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Showing posts from April, 2014

THE MELITA HUME SHORTLIST 2014: SOHINI BASAK (8 OF 11)

Sohini Basak (pictured) was born in 1991 in Kolkata. She studied literature for her undergraduate degree at St. Stephen’s College, University of Delhi, during which she won prizes for her poetry at the R├ŽdLeaf India as well as the Reliance-Unisun TimeOut competitions. Her writing has been published (or is forthcoming) in journals such as Ink, Sweat and Tears; The Cadaverine; Ambit; The Four Quarters Magazine; Helter Skelter and Muse India. She moved to the UK in September 2013 to study for an MA in Writing at the University of Warwick where is working on her first collections of poetry and short fiction.

How to Breed Lilacs
First, learn not to stereotype months, then walk
on all fours, sniffing the garden soil, stop at the warmest
patch of earth. Then, dig. Dig deep, dig with love, do not use
a shovel, dig until your ankles are covered, upturn minerals
until the earthworms tickle your toes. Always use your hands,
for everything. Watch out for the microscopic snails who leave
behind trails, s…

THE MELITA HUME SHORTLIST 2014: SHELLEY ROCHE-JACQUES (7 OF 11)

Dr Shelley Roche-Jacques (pictured) was born in 1978 in Sheerness, on the Isle of Sheppey. She studied at Sheffield Hallam University, where she recently completed a PhD on the Browningesque dramatic monologue. She also works at Sheffield Hallam as an Associate Lecturer.

Her poetry has appeared in magazines such as The Rialto, The Wolf, Magma, Other Poetry, The SHOp, The Interpreter's House and The Boston Review. A selection of her work is included in the anthology Ten Hallam Poets, published by Mews Press and The Sheffield Anthology from Smith/Doorstop. She has collaborated with actors, musicians and other poets. She adapted her sequence about the life of the Pre-Raphaelite model Elizabeth Siddal for performance and received Arts Council funding to write and perform a sequence of dramatic monologues in response to an archive of Victorian flood compensation claims.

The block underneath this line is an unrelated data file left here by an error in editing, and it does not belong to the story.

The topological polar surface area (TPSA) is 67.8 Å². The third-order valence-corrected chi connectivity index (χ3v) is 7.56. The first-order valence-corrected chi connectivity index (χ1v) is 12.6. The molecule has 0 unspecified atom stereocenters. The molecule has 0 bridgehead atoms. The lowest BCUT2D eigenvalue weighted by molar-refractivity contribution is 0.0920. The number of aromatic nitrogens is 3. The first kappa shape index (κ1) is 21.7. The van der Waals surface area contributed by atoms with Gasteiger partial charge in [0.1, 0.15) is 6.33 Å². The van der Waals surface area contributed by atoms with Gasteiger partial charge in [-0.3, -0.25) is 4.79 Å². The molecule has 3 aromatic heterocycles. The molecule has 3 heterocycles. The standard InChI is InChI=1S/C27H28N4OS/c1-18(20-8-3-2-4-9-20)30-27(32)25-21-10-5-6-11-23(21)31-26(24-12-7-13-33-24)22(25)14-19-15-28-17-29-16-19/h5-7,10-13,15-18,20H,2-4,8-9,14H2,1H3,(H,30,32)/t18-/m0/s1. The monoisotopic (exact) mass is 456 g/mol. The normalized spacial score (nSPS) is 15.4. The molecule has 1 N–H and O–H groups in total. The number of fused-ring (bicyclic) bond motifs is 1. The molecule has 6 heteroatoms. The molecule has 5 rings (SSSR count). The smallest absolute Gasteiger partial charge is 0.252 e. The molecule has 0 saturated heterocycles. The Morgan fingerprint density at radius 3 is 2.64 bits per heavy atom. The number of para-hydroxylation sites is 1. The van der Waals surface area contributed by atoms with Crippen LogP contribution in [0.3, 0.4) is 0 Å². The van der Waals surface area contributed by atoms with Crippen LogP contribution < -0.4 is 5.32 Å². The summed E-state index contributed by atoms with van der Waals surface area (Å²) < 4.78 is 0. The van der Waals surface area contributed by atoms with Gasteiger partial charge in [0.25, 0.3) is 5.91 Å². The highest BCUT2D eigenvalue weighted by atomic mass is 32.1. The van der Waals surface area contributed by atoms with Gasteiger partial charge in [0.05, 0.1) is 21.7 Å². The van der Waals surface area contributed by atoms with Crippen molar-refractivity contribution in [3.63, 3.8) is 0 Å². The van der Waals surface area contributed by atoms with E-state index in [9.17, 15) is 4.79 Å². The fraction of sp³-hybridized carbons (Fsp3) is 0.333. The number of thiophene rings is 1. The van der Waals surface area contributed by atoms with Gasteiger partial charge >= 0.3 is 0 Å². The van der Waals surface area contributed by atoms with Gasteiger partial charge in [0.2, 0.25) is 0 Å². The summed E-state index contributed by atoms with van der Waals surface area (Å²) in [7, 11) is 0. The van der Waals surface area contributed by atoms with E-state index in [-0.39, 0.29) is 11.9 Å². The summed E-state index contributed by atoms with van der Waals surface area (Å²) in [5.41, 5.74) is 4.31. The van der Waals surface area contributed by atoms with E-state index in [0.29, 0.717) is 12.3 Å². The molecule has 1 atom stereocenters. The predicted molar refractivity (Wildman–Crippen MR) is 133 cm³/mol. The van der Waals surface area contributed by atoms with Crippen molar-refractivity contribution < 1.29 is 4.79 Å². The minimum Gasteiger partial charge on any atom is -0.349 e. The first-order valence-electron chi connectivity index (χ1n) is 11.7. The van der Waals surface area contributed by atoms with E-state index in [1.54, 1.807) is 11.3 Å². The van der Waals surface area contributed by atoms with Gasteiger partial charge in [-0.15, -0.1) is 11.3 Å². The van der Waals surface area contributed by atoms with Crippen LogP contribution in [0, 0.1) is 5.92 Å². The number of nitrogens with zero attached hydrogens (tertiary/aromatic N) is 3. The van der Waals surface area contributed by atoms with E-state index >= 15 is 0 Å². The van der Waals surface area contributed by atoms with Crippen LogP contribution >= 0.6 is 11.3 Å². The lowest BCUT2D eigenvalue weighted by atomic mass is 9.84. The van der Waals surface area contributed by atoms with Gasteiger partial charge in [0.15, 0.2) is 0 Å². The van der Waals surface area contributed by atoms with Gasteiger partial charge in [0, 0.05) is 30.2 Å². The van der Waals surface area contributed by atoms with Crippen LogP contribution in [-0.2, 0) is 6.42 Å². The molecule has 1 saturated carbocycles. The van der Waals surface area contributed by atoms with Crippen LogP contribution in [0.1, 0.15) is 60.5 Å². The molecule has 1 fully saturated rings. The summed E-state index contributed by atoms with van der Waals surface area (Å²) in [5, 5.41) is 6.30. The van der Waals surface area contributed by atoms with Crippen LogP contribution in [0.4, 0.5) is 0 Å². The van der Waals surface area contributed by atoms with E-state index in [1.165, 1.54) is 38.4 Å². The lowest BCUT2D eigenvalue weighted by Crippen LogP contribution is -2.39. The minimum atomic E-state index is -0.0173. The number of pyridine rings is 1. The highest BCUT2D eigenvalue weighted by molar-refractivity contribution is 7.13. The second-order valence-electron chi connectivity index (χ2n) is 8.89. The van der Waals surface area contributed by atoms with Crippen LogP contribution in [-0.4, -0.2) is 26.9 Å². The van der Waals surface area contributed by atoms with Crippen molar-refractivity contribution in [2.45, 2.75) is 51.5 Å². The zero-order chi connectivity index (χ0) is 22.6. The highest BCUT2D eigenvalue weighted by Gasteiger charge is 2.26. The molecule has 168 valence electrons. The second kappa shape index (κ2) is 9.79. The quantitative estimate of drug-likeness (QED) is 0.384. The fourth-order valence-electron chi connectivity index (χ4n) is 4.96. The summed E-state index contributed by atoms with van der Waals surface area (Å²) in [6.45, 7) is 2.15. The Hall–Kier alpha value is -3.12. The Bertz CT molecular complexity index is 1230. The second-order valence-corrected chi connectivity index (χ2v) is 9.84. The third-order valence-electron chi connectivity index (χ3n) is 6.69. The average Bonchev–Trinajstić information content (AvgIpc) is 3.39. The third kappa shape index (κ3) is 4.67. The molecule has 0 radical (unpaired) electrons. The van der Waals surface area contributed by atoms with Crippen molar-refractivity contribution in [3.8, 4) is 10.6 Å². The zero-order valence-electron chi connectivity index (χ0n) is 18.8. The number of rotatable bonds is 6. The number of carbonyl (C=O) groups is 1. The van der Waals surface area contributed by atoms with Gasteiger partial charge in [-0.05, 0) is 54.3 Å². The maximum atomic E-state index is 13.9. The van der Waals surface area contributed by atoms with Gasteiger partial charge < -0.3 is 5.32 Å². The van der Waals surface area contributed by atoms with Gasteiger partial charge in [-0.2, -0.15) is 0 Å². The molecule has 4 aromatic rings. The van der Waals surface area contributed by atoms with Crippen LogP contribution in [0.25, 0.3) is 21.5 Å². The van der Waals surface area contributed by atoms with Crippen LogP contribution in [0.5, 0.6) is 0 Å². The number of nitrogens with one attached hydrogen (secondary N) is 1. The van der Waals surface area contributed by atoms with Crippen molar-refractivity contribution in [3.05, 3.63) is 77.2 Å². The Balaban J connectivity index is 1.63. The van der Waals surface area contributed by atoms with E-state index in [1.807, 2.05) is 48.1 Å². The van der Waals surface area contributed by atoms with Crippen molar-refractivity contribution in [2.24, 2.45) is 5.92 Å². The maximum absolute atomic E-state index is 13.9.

Mouse in a Government Building

They've had their fingers burnt before
pulling rabbits out of hats.
We stay hushed in…

FOYLE AGAIN!

THE MELITA HUME SHORTLIST 2014: RACHAEL MADELEINE NICHOLAS (6 of 11)

Rachael Madeleine Nicholas (pictured), born in 1987, is a poet from Birmingham in the West Midlands, where she continues to live and work. Her writing has appeared both online and in print, in issues of Magma, Gigantic Sequins, and the Cadaverine, and she has performed her work at readings across the country, including an event at the Ledbury Poetry Festival.



She completed her MA in Creative Writing, with a focus on poetry, from the University of Birmingham in 2011. In 2012 she was selected as a recipient of the Eric Gregory Award, presented by the Society of Authors. She was runner-up in the 2013 Melita Hume competition, judged by Jon Stone.

Somewhere Near in the Dark
Something prized and bloodless
or chipped off and lost, rattling inside
like an uneven engine idling somewhere
near in the dark.

My brothers, returning to their
cities, wish me luck while I,
in turn, pretend I didn’t hear
and watch the small dog, split
in the softness of her belly,
arch away from the grass,
cowed by a snap of pain

an…

THE MELITA HUME SHORTLIST 2014: JOANNE CLEMENT (5 OF 11)

Joanne Clement (pictured) was born in 1986 in the North East town of Darlington. Under the tutelage of W.N. Herbert, in 2013 Newcastle University awarded Joanne distinction for a creative writing MA, with a specialism in poetry. The recipient of a Northern Promise Award in 2012, she was selected by New Writing North and Paul Farley to develop her first collection.